Thousands of triumphant supporters crowded the main square of the Mexican capital two years ago to celebrate the resounding victory of Andres Manuel Lopez Obrador – who captured more than half the votes in the presidential election, pledging to improve the lives of the poor, root out rampant corruption and fundamentally alter his predecessors’ approach to combating the country’s spiralling drug-fuelled violence.
But instead of the sweeping change that captured the imagination of millions of Mexicans who were fed up with traditional politicians, the left-wing leader’s time in office has been beset by a badly managed pandemic, economic recession, a record-high homicide rate, and pressure from the Trump administration to curb US-bound migrants.
“In terms of the facts on the ground, the situation in Mexico today is worse than it was before he took office,” said Christopher Wilson, deputy director at the Mexico Institute of the Wilson Center.
Since he took office in December 2018, he is credited with putting in place scholarships and grants, as well as training and employment programmes for young people. He also expanded pensions to the elderly and government workers, and created a stipend for people with disabilities.
But the programmes are not expected to have a major effect on an economy that is forecast to contract by as much as 8.8 percent this year.
But the trip, which Mexican officials said will take place on July 8-9, is Lopez Obrador’s first abroad and drew a slew of criticism, because of its timing, in the middle of a worsening pandemic, and because it is to meet Trump, a leader who likened Mexican migrants to rapists and drug dealers in his 2016 presidential campaign.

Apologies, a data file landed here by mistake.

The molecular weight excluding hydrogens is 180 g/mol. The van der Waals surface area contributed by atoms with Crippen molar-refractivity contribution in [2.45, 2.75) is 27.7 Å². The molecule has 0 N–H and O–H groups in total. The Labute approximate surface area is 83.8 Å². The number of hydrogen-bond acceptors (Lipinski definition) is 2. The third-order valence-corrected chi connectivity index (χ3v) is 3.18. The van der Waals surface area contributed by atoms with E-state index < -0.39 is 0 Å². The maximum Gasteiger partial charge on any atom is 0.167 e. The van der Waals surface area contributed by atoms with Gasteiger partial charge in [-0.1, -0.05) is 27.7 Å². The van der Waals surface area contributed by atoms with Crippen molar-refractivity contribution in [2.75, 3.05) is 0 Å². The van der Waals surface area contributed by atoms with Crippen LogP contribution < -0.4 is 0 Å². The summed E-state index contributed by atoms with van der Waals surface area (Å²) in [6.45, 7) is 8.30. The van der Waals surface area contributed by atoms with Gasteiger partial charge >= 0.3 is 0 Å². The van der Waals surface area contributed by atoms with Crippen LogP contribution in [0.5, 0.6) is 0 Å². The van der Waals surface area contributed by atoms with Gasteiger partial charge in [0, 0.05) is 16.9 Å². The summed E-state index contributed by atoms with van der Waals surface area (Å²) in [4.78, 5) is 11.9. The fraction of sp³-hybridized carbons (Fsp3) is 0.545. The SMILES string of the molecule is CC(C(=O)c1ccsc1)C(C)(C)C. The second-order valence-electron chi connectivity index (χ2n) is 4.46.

The austere leader, known by his acronym AMLO, who eschewed living in the lavish presidential residence and slashed his own salary, said he and his team, which includes the foreign minister, would fly commercial, even though there are currently no direct flights to Washington due to the coronavirus pandemic.
“There are huge questions surrounding the visit, and it leaves sceptics thinking that he is looking for something to distract from the challenging scenario at home,” Wilson said.
His disapproval ratings, 37 percent according to the latest poll, up from 19 percent when he first took office, are at an all-time high.
Although the spread of COVID-19 took the world by surprise back in January, observers said Mexico had ample warning, as cases of the coronavirus only began to surface in late March.
Lopez Obrador, who had not been seen in public wearing a mask, downplayed the dangers of the virus, refused to shut down the country’s borders and, up until April, was attending large rallies during which he was hugging and posing for pictures with his supporters.
“He underestimated the gravity of what could happen,” said Tony Payan, director of the Center for the United States and Mexico at the Baker Institute.
“A combination of incompetence and bad luck has essentially put Lopez Obrador at a huge disadvantage,” Payan said.
Though the country began to gradually reopen in early June, the numbers of COVID-19 infections and fatalities continue to rise, with more than 226,000 confirmed cases and 27,769 deaths, according to the latest count.